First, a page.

Magazine
Latest Issue

Professor of error: Edward Said in Quincy, France Credit: Bloomsbury

Disorientated: the confusions of Edward Said

The dangers of imprisoning culture in political theories

By Sameer Rahim   June 2021

In November 1974, Yasser Arafat delivered a speech at the UN in New York. The PLO leader, viewed by the US government as a terrorist, attacked “Zionist racists and colonialists” and honoured the “popular armed struggle” to free Palestine. But he ended with a (qualified) peace offering: “Today I have come bearing an olive branch and a freedom-fighter’s gun. Do not let the olive branch fall from my hand.” Those resonant lines came from the pen of nearby Columbia University’s Edward Said. Some of his older colleagues might have been surprised that Said, an expert on Joseph Conrad, was moonlighting for Arafat. When he was first hired, it was rumoured he was an Alexandrian Jew.

Such paradoxes followed Said around. His close friends nicknamed him both “Abu Wadie,” echoing a militant’s nom du guerre, and “Eduardo,” a suave Renaissance man. At his most optimistic, Said saw himself as…

Register today to continue reading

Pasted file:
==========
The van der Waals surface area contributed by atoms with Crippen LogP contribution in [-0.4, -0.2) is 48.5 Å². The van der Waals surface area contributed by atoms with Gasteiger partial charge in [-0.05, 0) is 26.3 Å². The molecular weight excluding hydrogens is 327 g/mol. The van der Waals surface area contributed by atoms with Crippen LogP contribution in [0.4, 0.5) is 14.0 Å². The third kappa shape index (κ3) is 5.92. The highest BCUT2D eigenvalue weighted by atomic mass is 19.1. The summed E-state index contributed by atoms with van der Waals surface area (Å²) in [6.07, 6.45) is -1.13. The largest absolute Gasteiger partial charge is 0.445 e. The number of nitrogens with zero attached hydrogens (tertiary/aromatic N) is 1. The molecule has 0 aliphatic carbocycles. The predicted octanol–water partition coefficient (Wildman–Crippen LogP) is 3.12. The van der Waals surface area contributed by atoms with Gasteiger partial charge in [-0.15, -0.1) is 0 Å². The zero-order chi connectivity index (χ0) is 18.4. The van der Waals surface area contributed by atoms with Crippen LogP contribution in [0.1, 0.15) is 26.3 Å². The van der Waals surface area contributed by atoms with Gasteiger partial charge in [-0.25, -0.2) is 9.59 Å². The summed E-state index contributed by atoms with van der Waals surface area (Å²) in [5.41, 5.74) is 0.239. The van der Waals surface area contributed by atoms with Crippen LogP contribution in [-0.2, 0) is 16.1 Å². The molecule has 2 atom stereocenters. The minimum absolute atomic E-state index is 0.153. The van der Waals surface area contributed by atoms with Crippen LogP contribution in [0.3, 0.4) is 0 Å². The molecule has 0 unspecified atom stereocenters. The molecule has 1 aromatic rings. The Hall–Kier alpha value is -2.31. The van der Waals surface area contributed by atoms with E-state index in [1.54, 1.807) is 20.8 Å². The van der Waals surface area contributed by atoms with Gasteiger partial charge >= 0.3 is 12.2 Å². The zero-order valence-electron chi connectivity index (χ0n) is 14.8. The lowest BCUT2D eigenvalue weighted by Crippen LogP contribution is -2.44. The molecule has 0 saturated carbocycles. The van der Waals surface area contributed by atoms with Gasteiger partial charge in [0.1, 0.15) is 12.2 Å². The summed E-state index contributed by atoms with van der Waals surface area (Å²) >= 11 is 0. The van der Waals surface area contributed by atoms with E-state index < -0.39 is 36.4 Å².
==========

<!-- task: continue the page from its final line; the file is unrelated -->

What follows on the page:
You’ve hit your limit of three articles in the last 30 days. To get seven more, simply enter your email address below.

You’ll also receive our free e-book Prospect’s Top Thinkers 2020 and our newsletter with the best new writing on politics, economics, literature and the arts.

Prospect may process your personal information for our legitimate business purposes, to provide you with newsletters, subscription offers and other relevant information.

Click here to learn more about these purposes and how we use your data. You will be able to opt-out of further contact on the next page and in all our communications.

This site is protected by reCAPTCHA and the Google Privacy Policy and Terms of Service apply.

We want to hear what you think about this article. Submit a letter to letters@prospect-magazine.co.uk

More From Prospect